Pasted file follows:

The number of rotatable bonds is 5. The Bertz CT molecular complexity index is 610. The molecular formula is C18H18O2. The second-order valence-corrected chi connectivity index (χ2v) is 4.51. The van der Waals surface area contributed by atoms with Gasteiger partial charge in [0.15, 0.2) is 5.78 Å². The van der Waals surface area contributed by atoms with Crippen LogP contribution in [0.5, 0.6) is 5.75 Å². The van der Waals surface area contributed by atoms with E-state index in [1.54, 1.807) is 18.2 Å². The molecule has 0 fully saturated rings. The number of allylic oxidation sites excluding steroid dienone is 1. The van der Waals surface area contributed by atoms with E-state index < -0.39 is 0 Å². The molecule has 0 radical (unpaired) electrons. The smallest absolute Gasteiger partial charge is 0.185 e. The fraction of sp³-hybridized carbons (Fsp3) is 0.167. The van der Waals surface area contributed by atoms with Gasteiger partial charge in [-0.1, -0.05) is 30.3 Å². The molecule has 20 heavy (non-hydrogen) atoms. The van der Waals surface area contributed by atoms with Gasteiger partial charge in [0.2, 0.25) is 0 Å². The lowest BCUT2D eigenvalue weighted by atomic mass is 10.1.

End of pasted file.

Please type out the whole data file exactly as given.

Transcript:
The number of rotatable bonds is 5. The Bertz CT molecular complexity index is 610. The molecular formula is C18H18O2. The second-order valence-corrected chi connectivity index (χ2v) is 4.51. The van der Waals surface area contributed by atoms with Gasteiger partial charge in [0.15, 0.2) is 5.78 Å². The van der Waals surface area contributed by atoms with Crippen LogP contribution in [0.5, 0.6) is 5.75 Å². The van der Waals surface area contributed by atoms with E-state index in [1.54, 1.807) is 18.2 Å². The molecule has 0 fully saturated rings. The number of allylic oxidation sites excluding steroid dienone is 1. The van der Waals surface area contributed by atoms with E-state index < -0.39 is 0 Å². The molecule has 0 radical (unpaired) electrons. The smallest absolute Gasteiger partial charge is 0.185 e. The fraction of sp³-hybridized carbons (Fsp3) is 0.167. The van der Waals surface area contributed by atoms with Gasteiger partial charge in [-0.1, -0.05) is 30.3 Å². The molecule has 20 heavy (non-hydrogen) atoms. The van der Waals surface area contributed by atoms with Gasteiger partial charge in [0.2, 0.25) is 0 Å². The lowest BCUT2D eigenvalue weighted by atomic mass is 10.1.